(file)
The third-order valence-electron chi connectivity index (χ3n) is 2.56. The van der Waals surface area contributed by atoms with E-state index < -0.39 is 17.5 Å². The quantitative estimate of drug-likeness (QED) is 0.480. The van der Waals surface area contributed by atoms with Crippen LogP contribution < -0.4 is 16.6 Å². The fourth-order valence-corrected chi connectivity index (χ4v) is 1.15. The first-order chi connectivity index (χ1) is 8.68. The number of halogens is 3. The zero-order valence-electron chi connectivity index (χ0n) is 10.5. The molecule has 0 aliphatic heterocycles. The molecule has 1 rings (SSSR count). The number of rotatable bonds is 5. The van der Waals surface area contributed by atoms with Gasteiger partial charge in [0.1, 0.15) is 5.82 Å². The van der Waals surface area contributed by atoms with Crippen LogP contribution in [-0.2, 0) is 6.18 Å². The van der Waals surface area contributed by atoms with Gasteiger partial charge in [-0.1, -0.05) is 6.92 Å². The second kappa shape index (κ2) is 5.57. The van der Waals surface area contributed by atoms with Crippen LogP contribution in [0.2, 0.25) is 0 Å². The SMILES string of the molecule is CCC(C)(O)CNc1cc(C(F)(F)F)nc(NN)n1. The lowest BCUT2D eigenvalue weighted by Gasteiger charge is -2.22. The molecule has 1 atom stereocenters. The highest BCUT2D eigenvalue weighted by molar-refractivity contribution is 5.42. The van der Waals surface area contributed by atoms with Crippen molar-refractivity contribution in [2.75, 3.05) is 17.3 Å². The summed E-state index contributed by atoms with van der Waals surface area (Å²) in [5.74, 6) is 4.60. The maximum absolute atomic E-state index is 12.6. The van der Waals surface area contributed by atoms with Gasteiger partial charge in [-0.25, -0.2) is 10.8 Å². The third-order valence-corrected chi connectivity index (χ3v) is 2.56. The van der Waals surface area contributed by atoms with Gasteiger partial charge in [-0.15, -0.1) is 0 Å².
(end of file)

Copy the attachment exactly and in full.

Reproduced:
The third-order valence-electron chi connectivity index (χ3n) is 2.56. The van der Waals surface area contributed by atoms with E-state index < -0.39 is 17.5 Å². The quantitative estimate of drug-likeness (QED) is 0.480. The van der Waals surface area contributed by atoms with Crippen LogP contribution < -0.4 is 16.6 Å². The fourth-order valence-corrected chi connectivity index (χ4v) is 1.15. The first-order chi connectivity index (χ1) is 8.68. The number of halogens is 3. The zero-order valence-electron chi connectivity index (χ0n) is 10.5. The molecule has 0 aliphatic heterocycles. The molecule has 1 rings (SSSR count). The number of rotatable bonds is 5. The van der Waals surface area contributed by atoms with Gasteiger partial charge in [0.1, 0.15) is 5.82 Å². The van der Waals surface area contributed by atoms with Crippen LogP contribution in [-0.2, 0) is 6.18 Å². The van der Waals surface area contributed by atoms with Gasteiger partial charge in [-0.1, -0.05) is 6.92 Å². The second kappa shape index (κ2) is 5.57. The van der Waals surface area contributed by atoms with Crippen LogP contribution in [0.2, 0.25) is 0 Å². The SMILES string of the molecule is CCC(C)(O)CNc1cc(C(F)(F)F)nc(NN)n1. The lowest BCUT2D eigenvalue weighted by Gasteiger charge is -2.22. The molecule has 1 atom stereocenters. The highest BCUT2D eigenvalue weighted by molar-refractivity contribution is 5.42. The van der Waals surface area contributed by atoms with Crippen molar-refractivity contribution in [2.75, 3.05) is 17.3 Å². The summed E-state index contributed by atoms with van der Waals surface area (Å²) in [5.74, 6) is 4.60. The maximum absolute atomic E-state index is 12.6. The van der Waals surface area contributed by atoms with Gasteiger partial charge in [-0.25, -0.2) is 10.8 Å². The third-order valence-corrected chi connectivity index (χ3v) is 2.56. The van der Waals surface area contributed by atoms with Gasteiger partial charge in [-0.15, -0.1) is 0 Å².